we = collective pronoun, in first person, i.e. oneself including at least one otherQuote:
Originally Posted by Old Fossil
all = including everyone or everything
Well, an open flame, sophomoric games involving bodily emissions, a semi-subtle reference to a British-style comedy film, spoken in a poor French accent. Clearer now? :rolleyes:Quote:
Originally Posted by TeeEye7
BTW, I completely forgot about this and was indoors at the time. I saw nothing, NOTHING! :sad:
I think he might to have say "What would happen if all of us farted in that general direction at that same time?" But I could be wrong, I'm not real fluent in Southern.
Ok all joking aside, I've really been in enjoying Jupiter for the past couple of weeks (on clear nights of course). It's about dead south in Sagittarius just after sunset and is the brights thing in the sky at that point. Now I find this to be great. Sagittarius is one of those constellations I have trouble identifying. This despite the fact that I seem to date girls who are Sagittarius and feel like an idiot when I can't point it sky in the night sky.
And now for something completely different. NASA has a new Gamma-Ray observatory, Fermi Gamma-Ray Space Telescope (formally known as GLAST, Gamma-Ray Large Area Space Telescope). Late last month NASA released this picture of the Gamma-Ray sky. As I really like high energy astrophysics, I thought I should share.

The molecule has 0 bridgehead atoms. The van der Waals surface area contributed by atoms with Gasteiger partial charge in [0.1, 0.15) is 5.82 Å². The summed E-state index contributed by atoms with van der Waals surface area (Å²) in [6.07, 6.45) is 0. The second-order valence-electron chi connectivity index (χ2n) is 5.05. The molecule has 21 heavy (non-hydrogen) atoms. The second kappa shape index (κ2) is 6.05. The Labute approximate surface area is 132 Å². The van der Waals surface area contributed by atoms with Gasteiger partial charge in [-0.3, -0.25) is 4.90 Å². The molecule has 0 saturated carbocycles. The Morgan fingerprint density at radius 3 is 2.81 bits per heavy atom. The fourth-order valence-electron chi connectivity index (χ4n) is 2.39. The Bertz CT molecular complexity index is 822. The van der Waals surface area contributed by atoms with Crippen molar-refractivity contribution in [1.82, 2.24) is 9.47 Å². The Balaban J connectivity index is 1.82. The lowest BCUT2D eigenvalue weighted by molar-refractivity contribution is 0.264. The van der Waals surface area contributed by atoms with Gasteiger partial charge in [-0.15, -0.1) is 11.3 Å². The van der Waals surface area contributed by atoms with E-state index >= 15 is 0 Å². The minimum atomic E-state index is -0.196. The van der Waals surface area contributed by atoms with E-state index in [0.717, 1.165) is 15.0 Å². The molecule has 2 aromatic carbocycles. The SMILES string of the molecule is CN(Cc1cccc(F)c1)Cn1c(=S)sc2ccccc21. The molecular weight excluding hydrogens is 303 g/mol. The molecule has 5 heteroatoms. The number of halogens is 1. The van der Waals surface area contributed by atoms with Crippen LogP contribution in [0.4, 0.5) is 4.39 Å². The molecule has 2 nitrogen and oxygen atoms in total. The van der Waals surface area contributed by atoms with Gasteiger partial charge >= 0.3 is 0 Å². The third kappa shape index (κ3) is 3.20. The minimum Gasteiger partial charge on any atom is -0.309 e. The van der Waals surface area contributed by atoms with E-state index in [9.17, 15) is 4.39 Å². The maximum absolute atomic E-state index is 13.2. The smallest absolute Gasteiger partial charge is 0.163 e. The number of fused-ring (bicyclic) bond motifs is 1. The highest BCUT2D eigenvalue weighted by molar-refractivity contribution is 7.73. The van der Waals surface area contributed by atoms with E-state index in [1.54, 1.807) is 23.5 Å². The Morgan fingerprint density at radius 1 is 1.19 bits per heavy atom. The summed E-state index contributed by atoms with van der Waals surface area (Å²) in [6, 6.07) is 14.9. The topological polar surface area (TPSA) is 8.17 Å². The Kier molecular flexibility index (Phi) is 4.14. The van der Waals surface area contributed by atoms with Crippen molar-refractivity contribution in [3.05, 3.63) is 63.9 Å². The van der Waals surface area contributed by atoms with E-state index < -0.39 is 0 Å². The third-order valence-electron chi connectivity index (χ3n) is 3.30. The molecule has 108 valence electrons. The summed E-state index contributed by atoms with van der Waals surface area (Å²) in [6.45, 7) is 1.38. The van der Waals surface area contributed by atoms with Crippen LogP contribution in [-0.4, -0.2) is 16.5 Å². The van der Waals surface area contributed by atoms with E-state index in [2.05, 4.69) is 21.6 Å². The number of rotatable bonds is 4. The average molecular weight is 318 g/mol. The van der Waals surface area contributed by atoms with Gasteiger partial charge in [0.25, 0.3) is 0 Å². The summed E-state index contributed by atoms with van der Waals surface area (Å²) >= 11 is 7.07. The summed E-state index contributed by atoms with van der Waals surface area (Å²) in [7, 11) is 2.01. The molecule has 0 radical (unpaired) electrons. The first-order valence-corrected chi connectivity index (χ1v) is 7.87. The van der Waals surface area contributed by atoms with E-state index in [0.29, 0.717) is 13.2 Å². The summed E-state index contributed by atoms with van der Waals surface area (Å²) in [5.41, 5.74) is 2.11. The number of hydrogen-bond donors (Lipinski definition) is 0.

For the SoCal SSG group:
The International Space Station will be tracking from the Western Horizon to the Northeast this evening (7-7-09) around 9:35PM.
Skies should be cooperating very well tonight. Go out 15-20 minutes early to get your eye adjusted, and then search for that fast-moving white dot in the sky!
For the LA/San Diego clan, the track may be a bit more to the NW. At any rate, check it out!
Might have to look for that if I can remember. Not too far east of you.
Hey how about those two rockets they fired at the moon. Is it going to break in half and we have to move underground and become Morloks? :Ponder:
NASA has decided that while they're up there taking pics of the moon anyways, they may as well take some shots at conspiracy theorists and capture some pics of the Apollo sites. I find this to be quite awesome, and makes me wish I still talked to a friend I once had that was one of the blind dingbats that believed the entire thing was a hoax. Unfortunately, it wasn't the only sign of idiocy from her, and thus I haven't talked to her in quite awhile. Oh well, at least the pics should be still pretty fascinating to see.
Much like that article said though you'll have people scrambling to think up some other excuses on how NASA faked these photos as well.
What they are really doing is checking out the Nazi base on the dark side of the moon. :rolleyes:
And now, back to the ISS:
I was able to see it's trajectory from horizon to horizon this time. This was the longest pass of any orbiting object I've ever seen! :cool: Usually the skies are problematic, but this time the skies were extremely clear.
It swung a lot further to the north than the northeast than I had expected which seemed to make it's travel seem longer.
Did anyone else see it?